the $100 million mark.
conclusion of this tournament, the breakdown of nationality of gold bracelet
winners has been:
conclusion of this tournament, the national origin (birthplace) of winners has
conclusion of this tournament, the home-states of (American) winners have been:
New York (6)
conclusion of this tournament, the breakdown of professional poker players to
semi-pros and amateurs who won gold bracelets has been:
Cody, Cheech Barbaro, Eugene Katchalov, Allen Bari, Harrison Wilder, Matt
Perrins, Sean Getzwiller, Viacheslav Zhukov, David Diaz, Andrew Badecker, Tyler
Bonkowski, Brian Rast, John Juanda, Aaron Steury, Darren Woods, Jason Somerville,
Bertrand Grospellier, John Monnette, Elie Payan, Mark Radoja, Chris Viox, Dan Idema, Andy Frankenberger, Chris Lee, Sam Stein, Mark Schmid, Jason
Mercier, Mikhail Lakhitov, Fabrice Soulier, Mitch Schock, Matt Jarvis, Justin
Pechie, Ben Lamb, Rep Porter, Andre Akkari, Joe Ebanks, Lenny Martin,
Athanasios Polychronopoulos, Antonin Teisseire, Matt Matros, Marsha Wolak
Semi-Pros (5): Sean R. Drake, Amir Lehavot, Oleksii
Kovalchuk, Eric Rosawig, Arkadiy Tsinis
Amateurs (7): Geffrey Klein, Foster Hays, James Hess, Kirk
Caldwell, Ken Griffin, Owais Ahmed, David Singontiko
tracking first started in 2005, this year’s WSOP has the greatest disparity of
professionals winning over semi-pros and amateurs than any year recorded, so
far – with 46 out of 53 events being won by pros or semi-pros.
conclusion of this tournament, the victories of 11 of the 52 winners (21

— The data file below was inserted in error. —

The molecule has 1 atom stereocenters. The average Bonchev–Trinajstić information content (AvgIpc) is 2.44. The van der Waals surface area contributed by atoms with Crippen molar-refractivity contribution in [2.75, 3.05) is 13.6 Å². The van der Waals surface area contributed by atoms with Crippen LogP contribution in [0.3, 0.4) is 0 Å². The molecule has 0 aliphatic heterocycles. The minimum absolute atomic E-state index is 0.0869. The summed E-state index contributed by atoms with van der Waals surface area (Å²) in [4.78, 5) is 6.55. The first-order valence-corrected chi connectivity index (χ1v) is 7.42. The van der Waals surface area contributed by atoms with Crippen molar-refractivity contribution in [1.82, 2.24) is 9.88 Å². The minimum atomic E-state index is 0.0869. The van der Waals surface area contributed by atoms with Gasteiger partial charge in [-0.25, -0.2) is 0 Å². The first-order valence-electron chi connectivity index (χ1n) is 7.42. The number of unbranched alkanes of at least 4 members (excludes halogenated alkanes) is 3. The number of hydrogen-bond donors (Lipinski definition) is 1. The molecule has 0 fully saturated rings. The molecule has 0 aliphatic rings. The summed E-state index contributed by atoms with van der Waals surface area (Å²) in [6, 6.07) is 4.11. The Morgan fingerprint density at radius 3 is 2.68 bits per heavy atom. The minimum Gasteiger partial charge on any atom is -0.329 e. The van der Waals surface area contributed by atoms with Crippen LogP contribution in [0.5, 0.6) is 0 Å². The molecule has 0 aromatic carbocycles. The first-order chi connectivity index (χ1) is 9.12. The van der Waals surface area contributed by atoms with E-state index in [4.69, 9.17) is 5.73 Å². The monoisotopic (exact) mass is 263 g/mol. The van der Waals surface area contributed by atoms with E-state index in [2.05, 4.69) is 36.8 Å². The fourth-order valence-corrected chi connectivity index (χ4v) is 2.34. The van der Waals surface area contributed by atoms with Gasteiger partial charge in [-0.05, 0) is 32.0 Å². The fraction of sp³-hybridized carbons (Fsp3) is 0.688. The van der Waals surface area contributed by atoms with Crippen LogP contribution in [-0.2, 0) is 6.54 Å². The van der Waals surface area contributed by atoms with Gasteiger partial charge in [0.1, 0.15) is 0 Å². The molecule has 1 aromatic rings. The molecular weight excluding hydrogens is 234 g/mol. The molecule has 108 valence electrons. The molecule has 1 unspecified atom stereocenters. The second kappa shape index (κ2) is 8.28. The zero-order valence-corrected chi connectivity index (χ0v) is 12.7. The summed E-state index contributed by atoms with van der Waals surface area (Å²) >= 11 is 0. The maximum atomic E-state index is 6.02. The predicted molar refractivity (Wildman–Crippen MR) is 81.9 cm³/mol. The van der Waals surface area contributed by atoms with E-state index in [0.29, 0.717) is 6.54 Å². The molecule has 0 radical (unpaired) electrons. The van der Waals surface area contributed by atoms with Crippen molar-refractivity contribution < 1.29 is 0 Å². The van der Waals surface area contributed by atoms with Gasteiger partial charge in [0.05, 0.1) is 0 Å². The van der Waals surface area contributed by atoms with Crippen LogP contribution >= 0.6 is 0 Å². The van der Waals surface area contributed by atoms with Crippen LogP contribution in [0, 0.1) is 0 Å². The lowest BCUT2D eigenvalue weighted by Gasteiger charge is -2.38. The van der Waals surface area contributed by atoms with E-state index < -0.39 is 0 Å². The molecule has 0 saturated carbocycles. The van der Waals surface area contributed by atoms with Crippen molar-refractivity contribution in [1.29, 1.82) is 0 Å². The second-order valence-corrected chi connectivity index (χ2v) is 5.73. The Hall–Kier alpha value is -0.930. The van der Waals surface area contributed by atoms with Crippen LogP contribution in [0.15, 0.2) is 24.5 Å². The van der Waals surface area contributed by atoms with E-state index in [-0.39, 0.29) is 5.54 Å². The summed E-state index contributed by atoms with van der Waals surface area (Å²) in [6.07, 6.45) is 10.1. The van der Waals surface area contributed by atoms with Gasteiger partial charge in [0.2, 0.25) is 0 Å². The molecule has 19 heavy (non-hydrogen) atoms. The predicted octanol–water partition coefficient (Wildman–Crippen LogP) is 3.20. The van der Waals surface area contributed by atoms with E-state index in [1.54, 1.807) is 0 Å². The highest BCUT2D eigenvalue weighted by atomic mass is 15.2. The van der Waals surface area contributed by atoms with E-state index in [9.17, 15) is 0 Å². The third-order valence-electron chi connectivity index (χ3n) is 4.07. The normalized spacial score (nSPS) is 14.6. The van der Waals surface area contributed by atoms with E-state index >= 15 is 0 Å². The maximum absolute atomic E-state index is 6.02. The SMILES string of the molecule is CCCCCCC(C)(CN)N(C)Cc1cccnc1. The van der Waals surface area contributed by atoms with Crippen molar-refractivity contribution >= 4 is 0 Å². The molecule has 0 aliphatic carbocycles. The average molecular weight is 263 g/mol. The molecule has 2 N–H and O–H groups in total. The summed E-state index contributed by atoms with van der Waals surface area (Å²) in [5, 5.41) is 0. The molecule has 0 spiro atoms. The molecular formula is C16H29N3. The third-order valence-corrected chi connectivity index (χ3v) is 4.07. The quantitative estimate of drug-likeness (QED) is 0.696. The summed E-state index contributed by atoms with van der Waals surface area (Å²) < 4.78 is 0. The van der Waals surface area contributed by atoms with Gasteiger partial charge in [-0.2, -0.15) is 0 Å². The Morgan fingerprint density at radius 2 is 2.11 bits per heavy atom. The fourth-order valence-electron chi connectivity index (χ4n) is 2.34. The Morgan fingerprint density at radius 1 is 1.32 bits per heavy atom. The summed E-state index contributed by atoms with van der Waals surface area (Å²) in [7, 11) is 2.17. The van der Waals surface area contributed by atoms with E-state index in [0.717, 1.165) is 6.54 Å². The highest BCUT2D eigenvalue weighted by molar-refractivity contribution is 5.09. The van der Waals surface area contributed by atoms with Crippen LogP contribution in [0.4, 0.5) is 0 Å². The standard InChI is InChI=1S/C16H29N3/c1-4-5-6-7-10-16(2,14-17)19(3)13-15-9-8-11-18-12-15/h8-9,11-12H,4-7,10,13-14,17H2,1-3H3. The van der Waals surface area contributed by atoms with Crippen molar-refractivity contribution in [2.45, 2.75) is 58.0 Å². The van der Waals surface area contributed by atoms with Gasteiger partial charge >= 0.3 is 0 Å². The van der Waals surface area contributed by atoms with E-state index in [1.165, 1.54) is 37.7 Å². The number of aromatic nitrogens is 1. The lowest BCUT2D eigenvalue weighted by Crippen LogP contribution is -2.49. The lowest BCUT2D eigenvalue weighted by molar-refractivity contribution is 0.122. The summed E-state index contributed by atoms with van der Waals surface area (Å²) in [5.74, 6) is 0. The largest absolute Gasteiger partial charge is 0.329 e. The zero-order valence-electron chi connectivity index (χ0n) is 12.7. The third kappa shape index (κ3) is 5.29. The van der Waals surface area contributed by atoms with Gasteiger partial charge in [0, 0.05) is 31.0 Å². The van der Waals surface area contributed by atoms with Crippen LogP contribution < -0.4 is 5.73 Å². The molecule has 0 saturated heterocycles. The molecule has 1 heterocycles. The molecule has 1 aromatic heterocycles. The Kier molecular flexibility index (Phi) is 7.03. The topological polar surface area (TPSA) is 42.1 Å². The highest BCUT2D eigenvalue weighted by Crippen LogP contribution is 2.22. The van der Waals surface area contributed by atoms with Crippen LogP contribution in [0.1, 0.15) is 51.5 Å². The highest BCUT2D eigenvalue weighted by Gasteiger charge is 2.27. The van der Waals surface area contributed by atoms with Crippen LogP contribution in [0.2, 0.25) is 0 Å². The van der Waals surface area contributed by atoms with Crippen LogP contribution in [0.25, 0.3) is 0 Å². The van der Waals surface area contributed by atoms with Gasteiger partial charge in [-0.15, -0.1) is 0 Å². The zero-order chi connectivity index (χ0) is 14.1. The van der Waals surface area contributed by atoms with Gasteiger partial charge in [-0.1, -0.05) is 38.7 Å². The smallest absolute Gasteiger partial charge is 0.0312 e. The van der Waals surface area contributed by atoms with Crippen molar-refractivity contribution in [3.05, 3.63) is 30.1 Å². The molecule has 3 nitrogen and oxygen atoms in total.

percent) marked the first time the new champion had ever cashed at the WSOP.
held over the past 11 years has included at least one multiple gold bracelet
champion (meaning two or more wins within the same year). The last year the WSOP was comprised
exclusively of single-event winners was back in 1999. The record for most multiple gold bracelet
winners within a single year was in 2009, when five players managed to win two
or more titles. So far this year, no
player has yet won two gold bracelets.
The streak of
consecutive male WSOP gold bracelet winners is currently at 209 consecutive
events. Aside from the annual Ladies Poker
Championship, the last female player to win a WSOP tournament open to both
sexes was Vanessa Selbst, in 2008. The
longest “cold” streak for female players occurred between years 1982 and 1996,
when 221 consecutive open events passed without a female champion.
finish by any female (open events) at this year’s WSOP was by two players. Maria Ho finished second ($5,000 buy-in
No-Limit Hold’em). Kim Nguyen also
finished as the runner up ($1,500 buy-in Six-Handed Limit Hold’em).
finish by any defending champion at this year’s WSOP was by David Baker, who
after winning the previous $10,000 buy-in No-Limit Deuce-to-Seven Draw Lowball
World Championship finished in sixth place in defense of his title.
world poker champions rarely perform well the following year after their
victory. Chris “Jesus” Ferguson was the
last world champion to win a gold bracelet the next year, which happened in
2001. Perhaps it’s due to the increasing
size of the fields. But there’s also great
pressure on the champions to do well.
What follows is a list of the only world champions in history to win a gold
bracelet after winning the championship during the previous year:
Stu Ungar (1981)
players who make it to the final table of the Main Event Championship (November
Nine) one year tend to do quite well in subsequent WSOP years. Consider that last year, three former Main
Event finalists won gold bracelets – Eric Buchman, Tex Barch, and Scott